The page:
Michigan House Democrats introduce police reform bills
Some state House Democrats are proposing a bill package they say would bring transformational change to policing in Michigan.
Members of the Michigan Legislative Black Caucus and the House’s Detroit Caucus introduced the sixteen-bill package on Tuesday.
The bills are wide-ranging. Among other things, they would ban using chokeholds, no-knock warrants, and require police to notify a minor’s parent or guardian before questioning them. Other bills would make police disciplinary records public, and prohibit volunteer law enforcement.
The representatives were joined in their announcement by Tamika Palmer and Tawanna Gordon, the mother and cousin of Breonna Taylor. Taylor was killed by police in Louisville, Kentucky executing a drug-related no-knock warrant last year.
“Warrants executed in the middle of the night are too dangerous to citizens and officers alike,” Palmer said. “No amount of drugs is ever worth taking the life of someone. It's necessary that we ban no-knock warrants so that no other parent has to receive the call that I received in the wee hours of the morning on March 13, 2020.”
“We are not here today to reduce the number of percentages of police killings,” added Representative Tenisha Yancey (D-Harper Woods). “We are here to save lives. Each and every person who lost their life at the hands of the police was a human being who deserved to be respected and protected.”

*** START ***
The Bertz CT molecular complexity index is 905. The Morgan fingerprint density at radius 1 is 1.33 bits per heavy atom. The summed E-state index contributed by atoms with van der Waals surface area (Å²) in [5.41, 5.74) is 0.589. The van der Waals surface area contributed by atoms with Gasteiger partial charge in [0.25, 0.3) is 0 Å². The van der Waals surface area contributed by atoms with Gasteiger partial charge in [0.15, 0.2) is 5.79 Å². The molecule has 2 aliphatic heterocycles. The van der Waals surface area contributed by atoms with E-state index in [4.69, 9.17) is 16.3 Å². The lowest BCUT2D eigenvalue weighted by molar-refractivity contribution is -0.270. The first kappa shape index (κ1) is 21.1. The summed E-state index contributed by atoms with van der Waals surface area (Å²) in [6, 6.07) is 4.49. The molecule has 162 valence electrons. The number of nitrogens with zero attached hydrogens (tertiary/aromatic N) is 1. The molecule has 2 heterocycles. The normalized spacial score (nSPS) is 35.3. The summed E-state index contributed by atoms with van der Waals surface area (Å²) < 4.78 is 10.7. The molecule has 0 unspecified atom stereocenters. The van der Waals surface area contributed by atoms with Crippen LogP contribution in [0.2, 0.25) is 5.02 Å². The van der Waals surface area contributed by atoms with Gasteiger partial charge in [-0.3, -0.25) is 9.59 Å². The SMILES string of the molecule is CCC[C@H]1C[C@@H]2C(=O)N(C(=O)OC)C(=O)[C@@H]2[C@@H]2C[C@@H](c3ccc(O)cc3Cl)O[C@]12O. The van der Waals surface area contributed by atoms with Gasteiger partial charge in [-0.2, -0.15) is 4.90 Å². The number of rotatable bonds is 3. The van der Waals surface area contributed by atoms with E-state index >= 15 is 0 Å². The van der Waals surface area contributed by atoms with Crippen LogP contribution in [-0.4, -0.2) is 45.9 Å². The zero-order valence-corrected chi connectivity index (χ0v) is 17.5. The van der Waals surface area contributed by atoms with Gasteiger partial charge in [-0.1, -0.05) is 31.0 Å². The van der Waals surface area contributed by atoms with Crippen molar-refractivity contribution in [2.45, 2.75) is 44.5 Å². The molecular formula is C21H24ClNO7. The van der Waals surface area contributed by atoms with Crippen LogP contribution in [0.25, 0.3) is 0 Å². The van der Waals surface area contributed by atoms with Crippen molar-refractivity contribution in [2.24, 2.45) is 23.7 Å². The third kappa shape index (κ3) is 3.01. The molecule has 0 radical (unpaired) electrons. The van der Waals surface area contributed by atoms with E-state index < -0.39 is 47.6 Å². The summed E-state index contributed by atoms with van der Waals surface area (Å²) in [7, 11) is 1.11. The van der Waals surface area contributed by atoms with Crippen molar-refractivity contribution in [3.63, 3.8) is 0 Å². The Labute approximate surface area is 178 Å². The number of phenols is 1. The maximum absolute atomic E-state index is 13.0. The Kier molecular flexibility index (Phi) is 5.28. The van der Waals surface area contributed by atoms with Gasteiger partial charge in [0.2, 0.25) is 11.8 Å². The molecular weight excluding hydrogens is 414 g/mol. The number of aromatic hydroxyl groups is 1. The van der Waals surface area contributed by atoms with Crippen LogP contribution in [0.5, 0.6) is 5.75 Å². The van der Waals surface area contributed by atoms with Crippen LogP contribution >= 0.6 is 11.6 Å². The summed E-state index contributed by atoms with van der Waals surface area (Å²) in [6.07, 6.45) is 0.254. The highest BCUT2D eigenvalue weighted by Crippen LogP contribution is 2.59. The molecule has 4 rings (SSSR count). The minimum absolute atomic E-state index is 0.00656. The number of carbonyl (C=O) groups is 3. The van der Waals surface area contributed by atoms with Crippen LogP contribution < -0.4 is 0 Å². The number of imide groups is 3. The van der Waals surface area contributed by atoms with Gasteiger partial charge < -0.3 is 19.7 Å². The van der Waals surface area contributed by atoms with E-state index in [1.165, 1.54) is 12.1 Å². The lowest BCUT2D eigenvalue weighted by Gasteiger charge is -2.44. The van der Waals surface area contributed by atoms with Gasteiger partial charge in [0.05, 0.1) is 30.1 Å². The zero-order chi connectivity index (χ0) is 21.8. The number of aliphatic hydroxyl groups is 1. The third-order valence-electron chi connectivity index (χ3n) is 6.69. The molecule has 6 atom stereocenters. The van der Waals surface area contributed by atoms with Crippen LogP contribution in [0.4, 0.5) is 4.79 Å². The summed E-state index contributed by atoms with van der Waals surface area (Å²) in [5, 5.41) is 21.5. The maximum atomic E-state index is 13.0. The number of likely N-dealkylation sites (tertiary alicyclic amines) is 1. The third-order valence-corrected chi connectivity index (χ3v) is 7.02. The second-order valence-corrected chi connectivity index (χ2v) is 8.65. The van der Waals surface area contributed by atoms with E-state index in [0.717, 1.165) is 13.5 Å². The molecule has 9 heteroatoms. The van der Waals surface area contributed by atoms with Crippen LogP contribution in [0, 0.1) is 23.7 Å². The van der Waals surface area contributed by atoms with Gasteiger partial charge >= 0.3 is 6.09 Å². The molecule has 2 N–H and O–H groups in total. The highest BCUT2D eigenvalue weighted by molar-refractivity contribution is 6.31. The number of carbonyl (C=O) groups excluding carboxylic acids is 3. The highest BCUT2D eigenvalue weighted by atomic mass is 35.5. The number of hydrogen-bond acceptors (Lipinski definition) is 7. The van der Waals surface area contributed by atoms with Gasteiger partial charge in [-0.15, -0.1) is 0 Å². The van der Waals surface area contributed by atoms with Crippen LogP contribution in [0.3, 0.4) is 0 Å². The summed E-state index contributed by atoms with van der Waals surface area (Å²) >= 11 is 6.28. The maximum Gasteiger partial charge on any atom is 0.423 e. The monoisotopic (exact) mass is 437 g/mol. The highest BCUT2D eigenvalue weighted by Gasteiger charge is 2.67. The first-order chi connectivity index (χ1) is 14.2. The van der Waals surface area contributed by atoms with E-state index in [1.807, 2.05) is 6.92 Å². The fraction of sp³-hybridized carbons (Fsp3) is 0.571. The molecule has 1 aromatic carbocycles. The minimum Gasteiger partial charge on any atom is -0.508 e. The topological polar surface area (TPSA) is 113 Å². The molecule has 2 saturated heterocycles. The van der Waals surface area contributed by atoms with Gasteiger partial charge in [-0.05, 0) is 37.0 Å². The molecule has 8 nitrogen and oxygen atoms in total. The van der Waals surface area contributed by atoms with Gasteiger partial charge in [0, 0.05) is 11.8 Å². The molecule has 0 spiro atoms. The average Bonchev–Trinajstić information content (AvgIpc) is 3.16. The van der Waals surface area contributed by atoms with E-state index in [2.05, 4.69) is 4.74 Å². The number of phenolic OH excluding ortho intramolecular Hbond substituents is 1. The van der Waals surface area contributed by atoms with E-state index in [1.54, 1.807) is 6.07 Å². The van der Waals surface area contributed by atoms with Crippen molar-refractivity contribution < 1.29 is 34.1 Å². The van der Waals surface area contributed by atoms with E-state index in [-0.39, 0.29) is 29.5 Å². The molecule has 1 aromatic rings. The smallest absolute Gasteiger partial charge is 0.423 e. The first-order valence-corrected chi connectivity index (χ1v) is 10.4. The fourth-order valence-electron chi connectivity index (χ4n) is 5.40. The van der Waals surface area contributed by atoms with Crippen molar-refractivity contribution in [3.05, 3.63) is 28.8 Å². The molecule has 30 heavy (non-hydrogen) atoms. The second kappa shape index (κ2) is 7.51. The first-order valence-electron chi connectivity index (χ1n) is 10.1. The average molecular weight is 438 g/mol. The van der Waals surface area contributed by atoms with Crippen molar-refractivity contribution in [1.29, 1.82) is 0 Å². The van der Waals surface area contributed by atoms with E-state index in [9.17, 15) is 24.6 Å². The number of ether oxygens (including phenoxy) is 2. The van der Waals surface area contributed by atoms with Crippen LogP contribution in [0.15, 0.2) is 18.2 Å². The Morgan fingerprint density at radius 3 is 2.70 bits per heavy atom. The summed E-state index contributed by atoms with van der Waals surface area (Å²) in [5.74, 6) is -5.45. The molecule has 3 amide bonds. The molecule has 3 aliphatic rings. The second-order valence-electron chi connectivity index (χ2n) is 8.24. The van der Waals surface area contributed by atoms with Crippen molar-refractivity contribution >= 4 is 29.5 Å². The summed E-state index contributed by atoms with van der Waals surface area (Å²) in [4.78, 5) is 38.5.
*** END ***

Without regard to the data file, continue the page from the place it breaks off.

One bill in the package would get rid of qualified immunity. That legal concept limits police accountability, and can be a hurdle to prosecuting police misconduct. Representative Felicia Brabec (D-Pittsfield Township) said eliminating qualified immunity is a “practical and effective” way to restore public trust in policing.
“We cannot continue to ask the public to put their faith in an institution that regularly employs individuals who are not held accountable for their egregious conduct,” Brabec said. “We just can’t do that anymore.”
Police officials, unions, and many Republicans strongly oppose eliminating qualified immunity. But other parts of the sixteen-bill package have some bipartisan support.
A companion package of police reform bills are currently in the works in the Michigan Senate.